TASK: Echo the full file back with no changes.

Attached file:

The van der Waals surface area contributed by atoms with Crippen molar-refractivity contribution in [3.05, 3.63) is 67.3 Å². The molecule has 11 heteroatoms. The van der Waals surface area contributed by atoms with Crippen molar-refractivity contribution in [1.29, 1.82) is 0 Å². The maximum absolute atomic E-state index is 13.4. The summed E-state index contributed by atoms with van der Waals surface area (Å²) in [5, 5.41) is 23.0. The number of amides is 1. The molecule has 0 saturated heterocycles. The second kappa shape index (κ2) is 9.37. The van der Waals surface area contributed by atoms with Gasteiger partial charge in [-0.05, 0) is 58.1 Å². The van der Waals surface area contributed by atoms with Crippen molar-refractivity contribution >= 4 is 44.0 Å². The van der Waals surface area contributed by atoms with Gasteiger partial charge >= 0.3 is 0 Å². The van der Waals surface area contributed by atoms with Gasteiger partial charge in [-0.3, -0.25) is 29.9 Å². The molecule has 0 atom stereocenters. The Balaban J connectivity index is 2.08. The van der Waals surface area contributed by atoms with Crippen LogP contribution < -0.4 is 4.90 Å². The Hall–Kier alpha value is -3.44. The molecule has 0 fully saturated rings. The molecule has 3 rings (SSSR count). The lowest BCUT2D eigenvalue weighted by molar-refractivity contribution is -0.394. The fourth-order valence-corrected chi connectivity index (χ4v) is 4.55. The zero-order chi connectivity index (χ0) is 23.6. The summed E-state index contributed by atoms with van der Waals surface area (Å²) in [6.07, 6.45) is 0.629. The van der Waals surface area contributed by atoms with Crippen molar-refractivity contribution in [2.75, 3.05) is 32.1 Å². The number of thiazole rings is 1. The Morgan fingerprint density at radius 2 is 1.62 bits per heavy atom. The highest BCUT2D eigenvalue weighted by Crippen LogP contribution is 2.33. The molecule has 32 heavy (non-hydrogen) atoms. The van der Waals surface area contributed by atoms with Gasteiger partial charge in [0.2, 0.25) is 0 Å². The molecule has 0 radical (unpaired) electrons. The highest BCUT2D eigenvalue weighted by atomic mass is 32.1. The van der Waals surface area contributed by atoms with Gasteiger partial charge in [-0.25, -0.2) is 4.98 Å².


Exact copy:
The van der Waals surface area contributed by atoms with Crippen molar-refractivity contribution in [3.05, 3.63) is 67.3 Å². The molecule has 11 heteroatoms. The van der Waals surface area contributed by atoms with Crippen molar-refractivity contribution in [1.29, 1.82) is 0 Å². The maximum absolute atomic E-state index is 13.4. The summed E-state index contributed by atoms with van der Waals surface area (Å²) in [5, 5.41) is 23.0. The number of amides is 1. The molecule has 0 saturated heterocycles. The second kappa shape index (κ2) is 9.37. The van der Waals surface area contributed by atoms with Gasteiger partial charge in [-0.05, 0) is 58.1 Å². The van der Waals surface area contributed by atoms with Crippen molar-refractivity contribution >= 4 is 44.0 Å². The van der Waals surface area contributed by atoms with Gasteiger partial charge >= 0.3 is 0 Å². The van der Waals surface area contributed by atoms with Gasteiger partial charge in [-0.3, -0.25) is 29.9 Å². The molecule has 0 atom stereocenters. The Balaban J connectivity index is 2.08. The van der Waals surface area contributed by atoms with Crippen LogP contribution < -0.4 is 4.90 Å². The Hall–Kier alpha value is -3.44. The molecule has 0 fully saturated rings. The molecule has 3 rings (SSSR count). The lowest BCUT2D eigenvalue weighted by molar-refractivity contribution is -0.394. The fourth-order valence-corrected chi connectivity index (χ4v) is 4.55. The zero-order chi connectivity index (χ0) is 23.6. The summed E-state index contributed by atoms with van der Waals surface area (Å²) in [6.07, 6.45) is 0.629. The van der Waals surface area contributed by atoms with Crippen molar-refractivity contribution in [2.75, 3.05) is 32.1 Å². The number of thiazole rings is 1. The Morgan fingerprint density at radius 2 is 1.62 bits per heavy atom. The highest BCUT2D eigenvalue weighted by Crippen LogP contribution is 2.33. The molecule has 32 heavy (non-hydrogen) atoms. The van der Waals surface area contributed by atoms with Gasteiger partial charge in [0.2, 0.25) is 0 Å². The molecule has 0 radical (unpaired) electrons. The highest BCUT2D eigenvalue weighted by atomic mass is 32.1. The van der Waals surface area contributed by atoms with Gasteiger partial charge in [-0.25, -0.2) is 4.98 Å².